“I love my job” she said. “I get to come to work and call my friends all around the country on my employer’s long distance service.” By coincidence all her friends worked for her employer’s customers in the A/P department.

Calling past due customers can be enjoyable, if you make it so.
Early and cheerful contact combined with fixing things that go wrong, and the identification of potential losses leads to reduced losses, better cash flow, more repeat sales and higher customer service levels and customer retention.

The Author
Abe WalkingBear Sanchez is an International Speaker / Trainer on the subjects of Profit Centered Credit / Sales and bottom line enhancement. A hard hitting and fast paced speaker, Abe brings life and energy to a critical business function whose true potential has yet to be realized by most businesses.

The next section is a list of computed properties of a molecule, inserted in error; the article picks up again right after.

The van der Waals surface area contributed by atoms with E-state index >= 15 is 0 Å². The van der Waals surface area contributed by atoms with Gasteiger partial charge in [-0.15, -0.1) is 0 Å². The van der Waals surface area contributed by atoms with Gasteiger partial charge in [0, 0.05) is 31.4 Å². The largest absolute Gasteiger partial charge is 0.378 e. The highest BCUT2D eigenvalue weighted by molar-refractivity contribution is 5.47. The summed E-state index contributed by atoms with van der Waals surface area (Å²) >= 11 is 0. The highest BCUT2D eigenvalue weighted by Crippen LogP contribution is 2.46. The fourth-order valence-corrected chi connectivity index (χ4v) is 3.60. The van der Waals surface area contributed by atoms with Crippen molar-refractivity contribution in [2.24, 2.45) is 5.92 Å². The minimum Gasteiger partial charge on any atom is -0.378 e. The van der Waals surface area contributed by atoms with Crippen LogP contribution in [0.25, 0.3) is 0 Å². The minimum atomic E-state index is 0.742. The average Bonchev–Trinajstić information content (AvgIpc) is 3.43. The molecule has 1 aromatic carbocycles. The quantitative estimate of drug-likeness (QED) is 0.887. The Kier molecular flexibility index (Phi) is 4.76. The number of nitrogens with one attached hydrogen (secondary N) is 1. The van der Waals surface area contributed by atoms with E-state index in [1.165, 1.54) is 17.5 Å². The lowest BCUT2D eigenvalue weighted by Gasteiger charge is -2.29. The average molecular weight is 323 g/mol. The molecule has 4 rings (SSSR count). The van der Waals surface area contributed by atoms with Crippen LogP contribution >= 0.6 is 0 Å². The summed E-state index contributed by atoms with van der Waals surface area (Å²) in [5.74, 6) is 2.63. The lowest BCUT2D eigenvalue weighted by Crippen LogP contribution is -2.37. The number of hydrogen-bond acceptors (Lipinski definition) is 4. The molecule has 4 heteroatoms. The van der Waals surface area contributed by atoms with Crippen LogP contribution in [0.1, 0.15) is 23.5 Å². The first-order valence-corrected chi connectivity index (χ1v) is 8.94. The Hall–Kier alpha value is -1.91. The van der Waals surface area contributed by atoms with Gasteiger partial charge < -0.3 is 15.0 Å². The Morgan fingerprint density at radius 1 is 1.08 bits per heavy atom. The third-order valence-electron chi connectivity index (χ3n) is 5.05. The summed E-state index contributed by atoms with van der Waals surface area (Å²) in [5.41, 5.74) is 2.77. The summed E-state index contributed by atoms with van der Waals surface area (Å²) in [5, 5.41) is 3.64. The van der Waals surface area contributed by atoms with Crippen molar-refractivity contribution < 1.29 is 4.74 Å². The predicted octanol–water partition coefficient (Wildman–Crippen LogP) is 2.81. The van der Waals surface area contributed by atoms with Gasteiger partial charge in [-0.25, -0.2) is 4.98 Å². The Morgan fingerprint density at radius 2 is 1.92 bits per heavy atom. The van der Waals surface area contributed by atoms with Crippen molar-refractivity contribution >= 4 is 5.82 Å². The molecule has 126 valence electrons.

TEC (The Executive Committee), “Inc.” Magazine Annual Business Conference, CU (Denver), CSU (Ft. Collins), Texas A&M, NACM, IDA, AWCI, ARWI, PEI, BCFM, RAB, STAFDA, WIMA, ISD, Pet Industry Distributors Assn., Rain Bird, American Lock, Southern Wholesalers Assn., IBM, Touchstone/2000 Software are but a few of the groups, schools, companies and associations for whom Abe has conducted programs.

Abe can be reached through:
A/R Management Group, Inc.
P.O. Box 457
Canon City, CO 81215
(719) 276-0595

Copyright 2004 A/R Management Group, Inc. All Rights Reserved.

Posted in Sales Improvement, Uncategorized.